Medications that block histamines work best before you’re even exposed to allergens, says allergist James Sublett, MD, a spokesperson for the American College of Allergy, Asthma, and Immunology. Start medication a couple of weeks before the season commences or before you’ll be around allergens (if you react to grass, before a golf game, for example).

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4 of 11 Person taking medication (Rolf Sjogren/Getty Images)

A not-hot-enough washing machine

If you find yourself sniffling in bed, crank your washing machine to the hottest setting. In a South Korean study, laundering cotton sheets at 140°F killed 100% of dust mites, while a warm 104°F wash destroyed just 6.5%. A machine's "sanitize" setting is likely hot enough; check the manual if your model lacks this option. Some units heat water internally, but others use what flows through the pipes, so you may need to boost your water heater. (Caution: This temp can scald in 5 seconds.)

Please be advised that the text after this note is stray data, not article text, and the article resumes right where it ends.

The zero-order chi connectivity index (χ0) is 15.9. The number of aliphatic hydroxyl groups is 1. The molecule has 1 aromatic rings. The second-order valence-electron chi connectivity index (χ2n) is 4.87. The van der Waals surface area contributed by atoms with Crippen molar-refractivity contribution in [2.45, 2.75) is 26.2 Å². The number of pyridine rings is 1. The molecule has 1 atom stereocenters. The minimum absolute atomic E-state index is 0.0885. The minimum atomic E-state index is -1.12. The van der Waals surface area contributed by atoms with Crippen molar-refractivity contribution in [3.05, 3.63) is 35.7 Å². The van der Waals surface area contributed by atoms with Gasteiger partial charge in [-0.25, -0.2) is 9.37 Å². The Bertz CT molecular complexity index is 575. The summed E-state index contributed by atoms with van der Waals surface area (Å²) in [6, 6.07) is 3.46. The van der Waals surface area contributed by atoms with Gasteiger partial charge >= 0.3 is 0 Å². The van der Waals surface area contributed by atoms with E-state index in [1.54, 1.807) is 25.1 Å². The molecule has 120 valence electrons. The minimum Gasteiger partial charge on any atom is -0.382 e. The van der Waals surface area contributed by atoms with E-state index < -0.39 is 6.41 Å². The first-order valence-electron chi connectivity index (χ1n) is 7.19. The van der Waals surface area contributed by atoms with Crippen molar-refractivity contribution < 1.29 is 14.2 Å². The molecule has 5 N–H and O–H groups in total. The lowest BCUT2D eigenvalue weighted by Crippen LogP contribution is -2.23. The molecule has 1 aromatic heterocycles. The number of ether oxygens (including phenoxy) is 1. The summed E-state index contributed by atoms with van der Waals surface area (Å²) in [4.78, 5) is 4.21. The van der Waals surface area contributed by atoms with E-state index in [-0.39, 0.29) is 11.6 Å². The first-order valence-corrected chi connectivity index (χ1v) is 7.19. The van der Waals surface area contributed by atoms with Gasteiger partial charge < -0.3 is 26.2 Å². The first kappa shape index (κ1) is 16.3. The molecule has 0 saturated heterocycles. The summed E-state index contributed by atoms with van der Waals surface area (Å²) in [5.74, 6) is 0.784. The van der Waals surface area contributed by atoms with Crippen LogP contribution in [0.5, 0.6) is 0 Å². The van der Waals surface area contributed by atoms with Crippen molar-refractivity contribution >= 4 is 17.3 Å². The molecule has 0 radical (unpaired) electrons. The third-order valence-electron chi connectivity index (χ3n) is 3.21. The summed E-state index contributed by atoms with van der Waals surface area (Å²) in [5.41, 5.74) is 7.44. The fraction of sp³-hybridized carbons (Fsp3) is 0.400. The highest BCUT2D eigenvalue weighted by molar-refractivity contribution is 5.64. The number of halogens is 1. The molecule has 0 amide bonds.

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5 of 11 Laundry (Slobo/Getty Images)

Houseplants that make you sneeze

Your innocent orchid could bring tears to your eyes. More than 75% of hay fever sufferers are allergic to at least one common houseplant, found a Belgian study. Allergens in plant sap can diffuse into the air and set off your sniffling. Though any potted greens can be trouble, researchers found that ficus, yucca, ivy, palm, orchid, and fern varieties are most irritating to allergy-prone people.

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6 of 11 Houseplants (Andersen Ross/Getty Images)

Skipping medication in the evening

One time not to forget your allergy med? Before bed—so the medication will be circulating in your bloodstream early the next day. Symptoms such as sneezing, weepy eyes, and runny nose peak in the morning, says Richard J. Martin, MD, chair of the department of medicine at National Jewish Medical and Research Center in Denver. Choose regular (instead of nondrowsy formulas) for extra help falling asleep promptly.

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7 of 11 A woman with bad morning allergies (Andersen Ross/Getty Images)